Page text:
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Nonstate Actors and the Diffusion of Innovations: The Case of Suicide Terrorism

Published online by Cambridge University Press:  20 January 2010

Michael C. Horowitz
Affiliation:
University of Pennsylvania, Philadelphia. E-mail: horom@sas.upenn.edu
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Abstract

Studies of terrorism in general and suicide terrorism in particular tend to view terrorist groups independently. However, what if the propensity for a terrorist group to adopt suicide tactics depends in part on its external linkages and the relationship between the organizational capabilities required to adopt the innovation and the organizational capabilities of the group? This article shows that the organizational change requirements for adopting an innovation significantly influence the overall adoption pattern, along with interlinkages between groups. Additionally, evaluating the universe of terrorist groups, not only those groups that adopted suicide terrorism but those that did not, shows that Pape's key variable of interest, occupation, does not significantly predict the adoption of suicide terrorism. Thinking about suicide terrorism as a special case of diffusion in the military area—an innovation for nonstate groups—can help bring the study of suicide terrorism further into the mainstream and highlight how the phenomenon has not just differences, but similarities, to other innovations.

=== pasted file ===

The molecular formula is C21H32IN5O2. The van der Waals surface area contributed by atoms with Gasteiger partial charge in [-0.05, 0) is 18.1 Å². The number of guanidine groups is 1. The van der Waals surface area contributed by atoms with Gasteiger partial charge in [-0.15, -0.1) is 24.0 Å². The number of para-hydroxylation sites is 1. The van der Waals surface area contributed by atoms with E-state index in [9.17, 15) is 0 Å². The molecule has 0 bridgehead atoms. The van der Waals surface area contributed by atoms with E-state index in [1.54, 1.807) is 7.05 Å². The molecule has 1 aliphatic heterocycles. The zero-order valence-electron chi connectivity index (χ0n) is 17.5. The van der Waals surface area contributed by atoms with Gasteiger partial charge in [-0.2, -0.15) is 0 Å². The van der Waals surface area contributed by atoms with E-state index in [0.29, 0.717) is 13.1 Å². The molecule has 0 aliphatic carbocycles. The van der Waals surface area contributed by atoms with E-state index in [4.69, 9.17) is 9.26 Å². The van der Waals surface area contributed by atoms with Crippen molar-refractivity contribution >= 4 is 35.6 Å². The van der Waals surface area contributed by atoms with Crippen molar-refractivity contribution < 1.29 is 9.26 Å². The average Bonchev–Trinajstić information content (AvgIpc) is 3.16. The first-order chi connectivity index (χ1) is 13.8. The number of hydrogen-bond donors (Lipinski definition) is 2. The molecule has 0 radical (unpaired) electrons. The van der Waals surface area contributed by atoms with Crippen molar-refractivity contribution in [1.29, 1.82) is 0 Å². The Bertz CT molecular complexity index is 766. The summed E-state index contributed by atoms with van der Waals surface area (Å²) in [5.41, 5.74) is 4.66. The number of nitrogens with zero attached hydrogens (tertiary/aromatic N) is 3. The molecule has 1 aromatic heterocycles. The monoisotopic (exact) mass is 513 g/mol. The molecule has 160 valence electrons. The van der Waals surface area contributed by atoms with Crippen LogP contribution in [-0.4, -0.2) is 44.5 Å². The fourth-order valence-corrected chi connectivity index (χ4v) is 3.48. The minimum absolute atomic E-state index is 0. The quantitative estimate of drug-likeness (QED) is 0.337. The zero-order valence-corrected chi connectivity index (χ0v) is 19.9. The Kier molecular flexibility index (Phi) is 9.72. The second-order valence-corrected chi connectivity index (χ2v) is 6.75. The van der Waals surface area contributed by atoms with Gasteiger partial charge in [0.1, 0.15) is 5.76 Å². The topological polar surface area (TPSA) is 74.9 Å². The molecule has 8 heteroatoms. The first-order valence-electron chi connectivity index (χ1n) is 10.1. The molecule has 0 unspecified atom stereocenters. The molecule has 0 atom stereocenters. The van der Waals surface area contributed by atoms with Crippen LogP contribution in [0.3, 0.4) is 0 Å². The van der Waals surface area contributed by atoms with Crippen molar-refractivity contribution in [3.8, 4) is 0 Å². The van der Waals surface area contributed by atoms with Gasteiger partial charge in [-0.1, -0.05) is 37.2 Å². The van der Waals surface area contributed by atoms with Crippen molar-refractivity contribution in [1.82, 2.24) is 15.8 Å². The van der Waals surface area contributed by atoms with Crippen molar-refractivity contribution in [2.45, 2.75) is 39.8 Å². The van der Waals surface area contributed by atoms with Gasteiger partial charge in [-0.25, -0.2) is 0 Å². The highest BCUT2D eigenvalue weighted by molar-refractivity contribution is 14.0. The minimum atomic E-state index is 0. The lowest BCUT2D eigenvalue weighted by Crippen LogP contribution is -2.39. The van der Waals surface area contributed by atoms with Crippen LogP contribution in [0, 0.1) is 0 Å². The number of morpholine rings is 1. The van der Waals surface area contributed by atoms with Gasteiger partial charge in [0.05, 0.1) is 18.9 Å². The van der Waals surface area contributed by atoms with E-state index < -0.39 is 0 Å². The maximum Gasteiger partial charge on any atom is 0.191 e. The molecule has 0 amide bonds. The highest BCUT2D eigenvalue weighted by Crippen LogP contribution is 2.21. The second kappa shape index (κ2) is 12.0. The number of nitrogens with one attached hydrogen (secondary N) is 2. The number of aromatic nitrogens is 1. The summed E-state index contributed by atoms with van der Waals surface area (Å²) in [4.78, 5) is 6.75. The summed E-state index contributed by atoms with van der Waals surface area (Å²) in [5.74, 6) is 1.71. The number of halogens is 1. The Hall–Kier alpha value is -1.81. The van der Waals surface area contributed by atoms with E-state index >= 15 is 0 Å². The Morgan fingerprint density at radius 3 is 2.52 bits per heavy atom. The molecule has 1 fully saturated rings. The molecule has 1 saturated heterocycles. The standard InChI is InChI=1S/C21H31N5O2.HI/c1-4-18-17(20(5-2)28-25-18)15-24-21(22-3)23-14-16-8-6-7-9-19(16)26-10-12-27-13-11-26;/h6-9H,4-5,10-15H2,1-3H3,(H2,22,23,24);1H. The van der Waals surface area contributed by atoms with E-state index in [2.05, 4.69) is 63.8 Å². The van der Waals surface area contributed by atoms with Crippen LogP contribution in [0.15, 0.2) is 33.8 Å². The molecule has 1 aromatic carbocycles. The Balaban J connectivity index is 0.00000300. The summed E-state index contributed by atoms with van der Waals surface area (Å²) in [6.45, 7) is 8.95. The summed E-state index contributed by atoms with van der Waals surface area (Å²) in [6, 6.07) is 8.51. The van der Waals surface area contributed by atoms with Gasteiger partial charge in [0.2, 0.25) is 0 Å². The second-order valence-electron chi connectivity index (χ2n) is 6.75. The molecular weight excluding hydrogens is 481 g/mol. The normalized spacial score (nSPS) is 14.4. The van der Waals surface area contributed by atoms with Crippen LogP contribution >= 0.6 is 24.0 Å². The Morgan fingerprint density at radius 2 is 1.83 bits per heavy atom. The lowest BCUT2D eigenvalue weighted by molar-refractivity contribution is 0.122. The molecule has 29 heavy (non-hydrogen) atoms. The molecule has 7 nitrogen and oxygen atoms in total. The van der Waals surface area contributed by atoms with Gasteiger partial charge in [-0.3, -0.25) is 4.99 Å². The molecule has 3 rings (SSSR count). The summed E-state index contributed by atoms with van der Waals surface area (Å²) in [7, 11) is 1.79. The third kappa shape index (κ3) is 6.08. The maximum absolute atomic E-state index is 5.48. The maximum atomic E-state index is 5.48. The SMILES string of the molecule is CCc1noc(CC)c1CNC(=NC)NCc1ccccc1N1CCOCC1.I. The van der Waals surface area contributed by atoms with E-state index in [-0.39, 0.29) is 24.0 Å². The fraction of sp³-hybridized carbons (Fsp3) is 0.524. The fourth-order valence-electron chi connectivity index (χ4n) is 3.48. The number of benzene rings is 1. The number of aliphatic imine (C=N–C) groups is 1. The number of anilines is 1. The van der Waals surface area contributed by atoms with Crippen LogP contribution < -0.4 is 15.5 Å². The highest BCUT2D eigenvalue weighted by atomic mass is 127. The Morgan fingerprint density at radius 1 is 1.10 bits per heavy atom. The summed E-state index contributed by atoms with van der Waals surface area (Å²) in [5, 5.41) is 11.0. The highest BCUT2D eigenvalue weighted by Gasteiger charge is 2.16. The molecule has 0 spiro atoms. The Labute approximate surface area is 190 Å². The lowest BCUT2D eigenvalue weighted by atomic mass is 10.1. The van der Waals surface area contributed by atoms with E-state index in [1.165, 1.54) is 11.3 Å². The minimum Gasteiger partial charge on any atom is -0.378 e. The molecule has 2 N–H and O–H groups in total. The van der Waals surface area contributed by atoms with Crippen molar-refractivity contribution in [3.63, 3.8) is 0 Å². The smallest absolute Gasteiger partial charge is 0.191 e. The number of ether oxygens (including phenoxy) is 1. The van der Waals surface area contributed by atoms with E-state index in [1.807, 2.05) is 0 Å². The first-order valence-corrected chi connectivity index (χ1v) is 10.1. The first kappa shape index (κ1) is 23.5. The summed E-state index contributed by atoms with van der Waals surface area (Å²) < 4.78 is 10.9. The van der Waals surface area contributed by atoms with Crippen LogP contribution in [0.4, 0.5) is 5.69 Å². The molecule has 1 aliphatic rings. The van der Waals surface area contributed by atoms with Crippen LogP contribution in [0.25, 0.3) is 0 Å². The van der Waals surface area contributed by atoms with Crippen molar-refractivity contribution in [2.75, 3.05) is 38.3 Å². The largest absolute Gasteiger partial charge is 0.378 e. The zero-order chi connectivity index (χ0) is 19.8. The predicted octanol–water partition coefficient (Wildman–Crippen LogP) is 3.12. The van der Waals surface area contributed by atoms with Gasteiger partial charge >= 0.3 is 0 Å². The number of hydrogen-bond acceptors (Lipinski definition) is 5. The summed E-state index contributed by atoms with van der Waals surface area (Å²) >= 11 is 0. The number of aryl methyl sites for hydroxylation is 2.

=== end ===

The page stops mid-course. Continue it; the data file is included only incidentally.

Type
Research Article
Copyright
Copyright © The IO Foundation 2010

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